Author + information
- Received June 3, 2019
- Revision received July 23, 2019
- Accepted August 8, 2019
- Published online October 2, 2019.
- Jorge Romero, MDa,∗,
- Roberto C. Cerrud-Rodriguez, MDa,∗,
- Isabella Alviz, MDa,
- Juan Carlos Diaz, MDa,
- Daniel Rodriguez, MDa,
- Samiullah Arshad, MDa,
- Luis Cerna, MDa,
- Jose Taveras, MDa,
- Vito Grupposo, RTa,
- Andrea Natale, MDb,
- Mario Garcia, MDa and
- Luigi Di Biase, MD, PhDa,∗ ()
- aMontefiore-Einstein Center for Heart and Vascular Care, Montefiore Medical Center, Albert Einstein College of Medicine, Bronx, New York
- bTexas Cardiac Arrhythmia Institute at St. David’s Medical Center, Austin, Texas
- ↵∗Address for correspondence:
Dr. Luigi Di Biase, Montefiore-Einstein Center for Heart and Vascular Care, Montefiore Medical Center, Albert Einstein College of Medicine, 111 East 210th Street, Bronx, New York 10467.
Objectives This study assessed the incremental benefit of uninterrupted direct oral anticoagulants (DOACs) versus uninterrupted vitamin K antagonists (VKAs) for catheter ablation (CA) of nonvalvular atrial fibrillation (NVAF) on 3 primary outcomes: major bleeding events (MBEs), minor bleeding events, and thromboembolic events (TEs). The secondary outcome was post-procedural silent cerebral infarction (SCI) as detected by brain cardiac magnetic resonance.
Background As a class, evidence of the benefits of DOACs versus VKAs during CA of AF is scant.
Methods A systematic review of Medline, Cochrane, and Embase was done to find all randomized controlled trials in which uninterrupted DOACs were compared against uninterrupted VKAs for CA of NVAF. A fixed-effect model was used, except when I2 was ≥25, in which case, a random effects model was used.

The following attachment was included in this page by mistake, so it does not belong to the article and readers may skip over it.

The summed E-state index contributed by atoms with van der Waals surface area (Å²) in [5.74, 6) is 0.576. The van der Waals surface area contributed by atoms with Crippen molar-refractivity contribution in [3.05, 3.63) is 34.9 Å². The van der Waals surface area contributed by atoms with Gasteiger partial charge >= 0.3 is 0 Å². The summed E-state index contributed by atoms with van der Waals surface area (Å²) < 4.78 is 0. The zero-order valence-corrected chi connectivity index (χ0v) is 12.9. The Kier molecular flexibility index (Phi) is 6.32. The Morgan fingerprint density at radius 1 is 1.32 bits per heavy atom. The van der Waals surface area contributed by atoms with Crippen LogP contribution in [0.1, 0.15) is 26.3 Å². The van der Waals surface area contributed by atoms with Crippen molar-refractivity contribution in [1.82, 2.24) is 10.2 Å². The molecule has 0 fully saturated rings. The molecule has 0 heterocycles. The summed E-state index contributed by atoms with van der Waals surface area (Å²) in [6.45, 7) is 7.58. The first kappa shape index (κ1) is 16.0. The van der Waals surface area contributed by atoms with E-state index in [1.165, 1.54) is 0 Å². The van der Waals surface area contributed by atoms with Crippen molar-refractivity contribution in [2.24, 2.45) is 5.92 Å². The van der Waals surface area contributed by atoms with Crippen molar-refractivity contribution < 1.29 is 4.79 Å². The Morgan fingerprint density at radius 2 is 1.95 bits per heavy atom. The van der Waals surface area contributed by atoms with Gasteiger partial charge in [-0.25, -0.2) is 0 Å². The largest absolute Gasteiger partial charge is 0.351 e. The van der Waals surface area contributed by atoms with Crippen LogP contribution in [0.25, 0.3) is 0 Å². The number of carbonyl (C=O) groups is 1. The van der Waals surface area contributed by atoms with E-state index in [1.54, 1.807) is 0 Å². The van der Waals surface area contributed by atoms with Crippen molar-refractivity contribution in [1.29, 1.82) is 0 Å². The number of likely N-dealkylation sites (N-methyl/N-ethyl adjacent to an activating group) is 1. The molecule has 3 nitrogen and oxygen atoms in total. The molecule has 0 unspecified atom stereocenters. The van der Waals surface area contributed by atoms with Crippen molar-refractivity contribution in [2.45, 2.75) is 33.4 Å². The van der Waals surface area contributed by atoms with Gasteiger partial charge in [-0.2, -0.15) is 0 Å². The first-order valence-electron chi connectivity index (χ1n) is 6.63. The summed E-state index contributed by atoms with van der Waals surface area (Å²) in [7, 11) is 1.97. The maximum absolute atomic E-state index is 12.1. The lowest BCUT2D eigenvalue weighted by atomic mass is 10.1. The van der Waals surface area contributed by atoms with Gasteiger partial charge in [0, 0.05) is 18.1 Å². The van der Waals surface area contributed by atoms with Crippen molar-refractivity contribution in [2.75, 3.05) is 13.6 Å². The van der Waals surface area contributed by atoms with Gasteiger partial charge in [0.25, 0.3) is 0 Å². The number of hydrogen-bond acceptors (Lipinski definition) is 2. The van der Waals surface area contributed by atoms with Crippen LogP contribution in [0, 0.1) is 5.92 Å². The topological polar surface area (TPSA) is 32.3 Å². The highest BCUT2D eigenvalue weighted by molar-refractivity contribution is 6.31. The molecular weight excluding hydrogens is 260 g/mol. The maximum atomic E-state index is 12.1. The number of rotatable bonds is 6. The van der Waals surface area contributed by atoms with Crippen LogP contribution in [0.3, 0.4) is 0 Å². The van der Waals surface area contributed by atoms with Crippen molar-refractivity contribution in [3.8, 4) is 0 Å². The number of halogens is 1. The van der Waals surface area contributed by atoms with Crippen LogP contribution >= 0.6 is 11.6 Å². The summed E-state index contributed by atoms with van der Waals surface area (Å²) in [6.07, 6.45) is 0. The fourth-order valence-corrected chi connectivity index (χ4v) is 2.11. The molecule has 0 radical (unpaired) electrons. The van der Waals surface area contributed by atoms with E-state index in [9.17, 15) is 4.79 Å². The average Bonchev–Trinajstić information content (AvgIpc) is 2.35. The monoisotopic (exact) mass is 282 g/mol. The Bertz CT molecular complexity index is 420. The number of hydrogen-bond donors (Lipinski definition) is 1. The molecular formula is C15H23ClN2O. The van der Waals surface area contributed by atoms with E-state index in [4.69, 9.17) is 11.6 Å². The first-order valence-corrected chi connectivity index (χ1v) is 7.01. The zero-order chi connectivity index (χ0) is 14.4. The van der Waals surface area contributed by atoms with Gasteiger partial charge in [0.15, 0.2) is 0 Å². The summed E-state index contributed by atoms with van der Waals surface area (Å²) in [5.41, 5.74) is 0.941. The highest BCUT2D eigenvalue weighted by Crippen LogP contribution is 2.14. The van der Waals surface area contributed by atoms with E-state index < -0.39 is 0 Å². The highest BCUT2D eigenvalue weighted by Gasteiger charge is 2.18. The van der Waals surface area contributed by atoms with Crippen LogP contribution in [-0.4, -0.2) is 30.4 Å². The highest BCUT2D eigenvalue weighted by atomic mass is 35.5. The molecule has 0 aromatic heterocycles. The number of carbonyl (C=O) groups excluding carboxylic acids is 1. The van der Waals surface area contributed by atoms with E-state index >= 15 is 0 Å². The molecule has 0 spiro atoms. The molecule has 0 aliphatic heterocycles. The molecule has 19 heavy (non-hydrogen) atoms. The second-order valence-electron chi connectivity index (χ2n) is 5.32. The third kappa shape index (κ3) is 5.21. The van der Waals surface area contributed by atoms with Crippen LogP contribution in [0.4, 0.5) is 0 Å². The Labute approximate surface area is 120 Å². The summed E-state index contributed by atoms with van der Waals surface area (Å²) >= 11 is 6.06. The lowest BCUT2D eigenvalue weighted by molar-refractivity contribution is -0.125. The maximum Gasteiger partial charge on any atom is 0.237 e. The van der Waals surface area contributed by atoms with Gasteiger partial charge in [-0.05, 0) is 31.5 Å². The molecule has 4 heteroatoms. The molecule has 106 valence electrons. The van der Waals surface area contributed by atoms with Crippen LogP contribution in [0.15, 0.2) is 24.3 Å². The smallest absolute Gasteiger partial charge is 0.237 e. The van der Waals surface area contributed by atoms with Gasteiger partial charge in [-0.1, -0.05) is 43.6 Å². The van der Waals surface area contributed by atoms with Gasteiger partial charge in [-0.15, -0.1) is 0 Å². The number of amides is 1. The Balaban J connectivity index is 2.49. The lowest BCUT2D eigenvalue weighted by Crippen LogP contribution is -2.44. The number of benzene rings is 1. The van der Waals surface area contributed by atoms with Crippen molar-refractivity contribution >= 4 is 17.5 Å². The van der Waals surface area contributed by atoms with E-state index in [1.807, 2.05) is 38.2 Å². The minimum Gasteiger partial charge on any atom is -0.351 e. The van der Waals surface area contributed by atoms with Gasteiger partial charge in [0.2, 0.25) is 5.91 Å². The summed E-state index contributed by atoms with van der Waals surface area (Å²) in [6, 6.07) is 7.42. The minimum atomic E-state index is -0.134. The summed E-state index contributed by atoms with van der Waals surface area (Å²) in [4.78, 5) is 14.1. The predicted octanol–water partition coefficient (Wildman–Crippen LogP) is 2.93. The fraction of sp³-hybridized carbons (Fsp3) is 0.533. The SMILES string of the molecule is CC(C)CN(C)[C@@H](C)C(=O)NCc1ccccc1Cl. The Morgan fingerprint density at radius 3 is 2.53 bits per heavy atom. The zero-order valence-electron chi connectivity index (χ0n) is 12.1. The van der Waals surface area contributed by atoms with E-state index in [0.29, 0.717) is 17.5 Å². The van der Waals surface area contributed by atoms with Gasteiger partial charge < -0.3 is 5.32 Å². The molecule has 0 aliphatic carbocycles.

Results The benefit of uninterrupted DOACs over VKAs was analyzed from 6 randomized control trials that enrolled a total of 2,256 patients (male: 72.7%) with NVAF, with significant benefit in MBEs (relative risk [RR]: 0.45; 95% confidence interval [CI]: 0.20 to 0.99; p = 0.05). No significant differences were found in minor bleeding events (RR: 1.12; 95% CI: 0.87 to 1.43; p = 0.39), TEs (RR: 0.75; 95% CI: 0.26 to 2.14; p = 0.59), or post-procedural SCI (RR: 1.09; 95% CI: 0.80 to 1.49; p = 0.58).
Conclusions An uninterrupted DOACs strategy for CA of AF appears to be safer than uninterrupted VKAs with a decreased rate of minor bleeding events. There are no significant differences among the other outcomes. DOACs should be offered as a first-line therapy to patients undergoing CA of AF, due to their lower risk of minor bleeding events, ease of use, and fewer interactions.
- atrial fibrillation
- catheter ablation
- direct oral anticoagulants
- randomized controlled trials
- vitamin K antagonists
↵∗ Drs. Romero and Cerrud-Rodriguez contributed equally to this work and are joint first authors.
Dr. Di Biase has served as a consultant for Biosense Webster, Boston Scientific, Stereotaxis, and St. Jude Medical; and has received speaker honoraria/travel support from Biosense Webster, St. Jude Medical, Boston Scientific, Medtronic, Bristol-Myers Squibb, Pfizer, and Biotronik. Dr. A. Natale has served as a consultant for Baylis Medical, Boston Scientific, Biosense Webster, Bristol-Myers Squibb, St. Jude Medical, Biotronik, and Medtronic. Dr. Burkhardt has served as a consultant/speaker for Biosense-Webster and Stereotaxis. All other authors have reported that they have no relationships relevant to the contents of this paper to disclose.
The authors attest they are in compliance with human studies committees and animal welfare regulations of the authors’ institutions and Food and Drug Administration guidelines, including patient consent where appropriate. For more information, visit the JACC: Clinical Electrophysiology author instructions page.
- Received June 3, 2019.
- Revision received July 23, 2019.
- Accepted August 8, 2019.
- 2019 American College of Cardiology Foundation
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